CO2 Reductions Good for Nothing
“What the government has not mandated, the economy is doing on its own: emissions of global warming gases in the United States are down,” thrills New York Times’ reporter Matthew Wald. “In part, the Great Recession has been good for something.”
Good for what?
The Green Church and has long advised the importance of economic sacrifice to heal the planet, yet — despite seven years of declining U.S. carbon dioxide emissions — its media disciples are still complaining this summer of hot temperatures. “Experts say it’s difficult to prove a causal relationship between climate change and last week’s wild weather in Michigan, but record temperatures and violent storms appear to fit the widely-accepted scientific model,” worried MLive’s liberal Jonathan Oosting this July.
Clearly the draconian six percent decrease in U.S. CO2 emissions since 2005 has been good for nothing. Despite the most wrenching economic downturn since the Great Depression — costing millions of jobs and destroying thousands of businesses — emissions reductions have had zero effect on the climate.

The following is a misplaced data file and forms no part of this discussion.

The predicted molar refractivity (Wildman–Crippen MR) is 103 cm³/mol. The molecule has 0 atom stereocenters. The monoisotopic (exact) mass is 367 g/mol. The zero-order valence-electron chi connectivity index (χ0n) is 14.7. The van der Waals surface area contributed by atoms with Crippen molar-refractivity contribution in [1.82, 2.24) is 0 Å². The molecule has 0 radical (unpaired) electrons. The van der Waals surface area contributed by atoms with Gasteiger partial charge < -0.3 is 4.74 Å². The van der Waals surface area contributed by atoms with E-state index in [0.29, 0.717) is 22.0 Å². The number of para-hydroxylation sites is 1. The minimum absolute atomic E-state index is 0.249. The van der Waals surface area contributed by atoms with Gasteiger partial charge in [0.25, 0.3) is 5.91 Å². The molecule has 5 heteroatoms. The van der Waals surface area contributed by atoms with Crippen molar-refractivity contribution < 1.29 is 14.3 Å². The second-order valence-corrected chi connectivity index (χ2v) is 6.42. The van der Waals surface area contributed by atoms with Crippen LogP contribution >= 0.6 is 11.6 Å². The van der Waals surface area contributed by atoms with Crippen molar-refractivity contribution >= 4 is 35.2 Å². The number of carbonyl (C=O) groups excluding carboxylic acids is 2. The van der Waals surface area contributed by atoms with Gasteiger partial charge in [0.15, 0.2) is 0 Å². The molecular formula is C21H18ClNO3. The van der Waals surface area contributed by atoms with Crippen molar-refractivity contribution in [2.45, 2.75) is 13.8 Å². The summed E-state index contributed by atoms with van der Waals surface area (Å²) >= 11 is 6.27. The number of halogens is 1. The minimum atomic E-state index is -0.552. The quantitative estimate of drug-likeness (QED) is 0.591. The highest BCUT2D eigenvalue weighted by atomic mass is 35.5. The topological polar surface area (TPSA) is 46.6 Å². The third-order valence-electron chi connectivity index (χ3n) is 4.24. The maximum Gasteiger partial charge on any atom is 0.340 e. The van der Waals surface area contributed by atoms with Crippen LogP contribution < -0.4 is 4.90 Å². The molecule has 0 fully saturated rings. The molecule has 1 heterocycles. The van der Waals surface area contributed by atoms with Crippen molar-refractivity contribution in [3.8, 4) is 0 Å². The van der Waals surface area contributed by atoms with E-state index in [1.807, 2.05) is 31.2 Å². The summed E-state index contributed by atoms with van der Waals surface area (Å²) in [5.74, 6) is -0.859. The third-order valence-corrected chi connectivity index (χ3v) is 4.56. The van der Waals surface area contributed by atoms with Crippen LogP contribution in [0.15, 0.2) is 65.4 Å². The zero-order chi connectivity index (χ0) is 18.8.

The dirty (pun intended) secret of the green agenda is that even harsher economic measures will make no difference either.
You thought the economy has been bad since 2005? President Obama and his media allies want 80 percent more in CO2 reductions by 2050. That’s an economy-strangling 20 percent per decade – over three times the reduction from the Great Recession. For four more decades. Yet, scientists concede, the millions more in unemployed people and the billions more in subsidies for boondoggles like Solyndra and Beacon Power will do nothing to reduce global temperatures (even if one believes in climate science after the devastating Climategate scandal).
Why? Because the CO2 emissions of the rest of the world — up 3 percent in 2011 and 9 and 8 percent respectively in the rapidly growing behemoths of China and India — will continue to rise. Veteran climatologist Patrick Michaels points out that — according to the U.N.’s own climate models — cutting global carbon emissions by 80 percent by 2050 would only reduce predicted temps by 7 percent.